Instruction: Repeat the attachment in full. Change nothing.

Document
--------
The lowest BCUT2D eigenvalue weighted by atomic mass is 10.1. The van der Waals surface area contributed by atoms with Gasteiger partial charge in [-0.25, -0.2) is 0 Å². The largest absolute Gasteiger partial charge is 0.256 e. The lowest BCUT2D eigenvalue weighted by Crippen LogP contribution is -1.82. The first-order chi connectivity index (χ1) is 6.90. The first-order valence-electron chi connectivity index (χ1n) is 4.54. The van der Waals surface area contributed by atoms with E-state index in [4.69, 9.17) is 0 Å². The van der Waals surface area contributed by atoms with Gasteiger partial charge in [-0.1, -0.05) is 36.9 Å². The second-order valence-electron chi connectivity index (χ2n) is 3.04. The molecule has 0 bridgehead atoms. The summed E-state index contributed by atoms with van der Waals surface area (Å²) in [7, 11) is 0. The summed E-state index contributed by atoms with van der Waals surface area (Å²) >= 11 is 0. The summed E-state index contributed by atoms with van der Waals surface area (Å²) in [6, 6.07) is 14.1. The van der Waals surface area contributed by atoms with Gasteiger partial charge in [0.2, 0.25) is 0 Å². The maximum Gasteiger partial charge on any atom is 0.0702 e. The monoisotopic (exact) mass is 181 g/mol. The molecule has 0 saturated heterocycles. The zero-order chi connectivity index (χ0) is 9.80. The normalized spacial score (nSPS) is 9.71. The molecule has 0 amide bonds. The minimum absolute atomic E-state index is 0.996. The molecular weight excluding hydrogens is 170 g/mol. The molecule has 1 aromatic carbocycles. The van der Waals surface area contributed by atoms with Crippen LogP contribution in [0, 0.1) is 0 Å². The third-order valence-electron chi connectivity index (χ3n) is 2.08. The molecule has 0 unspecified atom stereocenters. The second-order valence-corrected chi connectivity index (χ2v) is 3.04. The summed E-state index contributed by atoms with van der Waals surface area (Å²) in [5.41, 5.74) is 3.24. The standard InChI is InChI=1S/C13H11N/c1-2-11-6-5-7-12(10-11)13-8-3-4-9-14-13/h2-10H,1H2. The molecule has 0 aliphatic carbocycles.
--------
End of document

The lowest BCUT2D eigenvalue weighted by atomic mass is 10.1. The van der Waals surface area contributed by atoms with Gasteiger partial charge in [-0.25, -0.2) is 0 Å². The largest absolute Gasteiger partial charge is 0.256 e. The lowest BCUT2D eigenvalue weighted by Crippen LogP contribution is -1.82. The first-order chi connectivity index (χ1) is 6.90. The first-order valence-electron chi connectivity index (χ1n) is 4.54. The van der Waals surface area contributed by atoms with E-state index in [4.69, 9.17) is 0 Å². The van der Waals surface area contributed by atoms with Gasteiger partial charge in [-0.1, -0.05) is 36.9 Å². The second-order valence-electron chi connectivity index (χ2n) is 3.04. The molecule has 0 bridgehead atoms. The summed E-state index contributed by atoms with van der Waals surface area (Å²) in [7, 11) is 0. The summed E-state index contributed by atoms with van der Waals surface area (Å²) >= 11 is 0. The summed E-state index contributed by atoms with van der Waals surface area (Å²) in [6, 6.07) is 14.1. The van der Waals surface area contributed by atoms with Gasteiger partial charge in [0.2, 0.25) is 0 Å². The maximum Gasteiger partial charge on any atom is 0.0702 e. The monoisotopic (exact) mass is 181 g/mol. The molecule has 0 saturated heterocycles. The zero-order chi connectivity index (χ0) is 9.80. The normalized spacial score (nSPS) is 9.71. The molecule has 0 amide bonds. The minimum absolute atomic E-state index is 0.996. The molecular weight excluding hydrogens is 170 g/mol. The molecule has 1 aromatic carbocycles. The van der Waals surface area contributed by atoms with Crippen LogP contribution in [0, 0.1) is 0 Å². The third-order valence-electron chi connectivity index (χ3n) is 2.08. The molecule has 0 unspecified atom stereocenters. The second-order valence-corrected chi connectivity index (χ2v) is 3.04. The summed E-state index contributed by atoms with van der Waals surface area (Å²) in [5.41, 5.74) is 3.24. The standard InChI is InChI=1S/C13H11N/c1-2-11-6-5-7-12(10-11)13-8-3-4-9-14-13/h2-10H,1H2. The molecule has 0 aliphatic carbocycles.